Investigating Nursing Home Neglect and Abuse
Family members may spot signs of nursing home abuse or neglect. These are often the first cue that something is wrong and that an investigation should be undertaken. Some warning signs of abuse include:
- Tension between the nursing home caregiver and the elder
- Changes in the patient’s personality or behavior
- Unexplained signs of physical injury
- Broken eyeglasses
- The elder is isolated from friends and family
- Observation of a caregiver using threatening or intimidating language
- Regressive behaviors such as rocking or the elder sucking his or her thumb
Financial abuse can also occur at nursing homes. This type of abuse may be discovered by transactional cues, such as large withdrawals from the elder’s account, several smaller withdrawals, unpaid bills, additional names being added to an account or a change in the elder’s estate plan.
Additionally, some additional signs of nursing home neglect include unusual weight loss, the presence of bed sores, unsafe living conditions such as no heat or running water and going for periods of time without being bathed.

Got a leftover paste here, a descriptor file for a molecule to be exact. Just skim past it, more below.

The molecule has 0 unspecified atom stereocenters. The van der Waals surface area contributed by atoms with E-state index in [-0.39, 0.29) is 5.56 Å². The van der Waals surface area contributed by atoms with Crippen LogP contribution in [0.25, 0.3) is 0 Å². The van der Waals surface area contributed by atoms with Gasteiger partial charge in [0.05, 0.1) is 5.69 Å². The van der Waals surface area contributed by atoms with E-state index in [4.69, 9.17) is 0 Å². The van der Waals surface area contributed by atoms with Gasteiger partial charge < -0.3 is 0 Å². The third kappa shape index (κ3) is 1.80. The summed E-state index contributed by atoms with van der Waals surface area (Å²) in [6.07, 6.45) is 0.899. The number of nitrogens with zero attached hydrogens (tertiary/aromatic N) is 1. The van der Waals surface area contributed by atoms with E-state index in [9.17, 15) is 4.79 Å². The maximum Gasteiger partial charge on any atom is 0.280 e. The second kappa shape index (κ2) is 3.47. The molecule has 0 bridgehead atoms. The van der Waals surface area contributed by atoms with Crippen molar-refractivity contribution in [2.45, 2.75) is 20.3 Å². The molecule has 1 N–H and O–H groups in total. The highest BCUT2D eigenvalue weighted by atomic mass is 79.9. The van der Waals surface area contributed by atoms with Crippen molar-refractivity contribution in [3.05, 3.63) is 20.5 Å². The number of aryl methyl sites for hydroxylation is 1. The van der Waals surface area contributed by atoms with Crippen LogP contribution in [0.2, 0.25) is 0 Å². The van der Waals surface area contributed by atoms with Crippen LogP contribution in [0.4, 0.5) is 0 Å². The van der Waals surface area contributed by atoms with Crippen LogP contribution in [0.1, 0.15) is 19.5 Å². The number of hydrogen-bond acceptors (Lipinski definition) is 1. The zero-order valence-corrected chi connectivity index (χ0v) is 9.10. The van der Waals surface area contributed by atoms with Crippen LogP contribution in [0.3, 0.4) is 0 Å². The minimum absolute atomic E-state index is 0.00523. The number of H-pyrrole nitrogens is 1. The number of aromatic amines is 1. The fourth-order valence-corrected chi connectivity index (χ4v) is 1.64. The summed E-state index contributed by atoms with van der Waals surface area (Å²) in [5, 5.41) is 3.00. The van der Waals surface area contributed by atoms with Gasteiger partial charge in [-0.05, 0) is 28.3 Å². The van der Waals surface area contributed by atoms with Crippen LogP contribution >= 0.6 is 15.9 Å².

Steps for Investigations Nursing Home Neglect or Abuse
Family members who are concerned about a loved one may be able to receive assistance from a nursing home neglect lawyer. He or she may conduct interviews with people who are around the resident, such as the nursing home staff, his or her family members, and the resident. Other residents may also be questioned about the incidences in question. The lawyer may also review other evidence that supports the claim, such as medical records, photographs, recent injury reports completed by the nursing home or the prescribing of certain medications.
Reporting Nursing Home Abuse
If abuse is suspected, the next step may be to find a more appropriate facility for the elder to be admitted to. The family can discuss with their nursing home neglect lawyer whether to report the nursing home abuse to the facility directly or to state regulatory agencies. Reporting the suspected abuse to the authorities may be able to help other residents as well as demonstrate the loved one’s concern for the elder. The authorities may be able to take action to prevent their recurrence.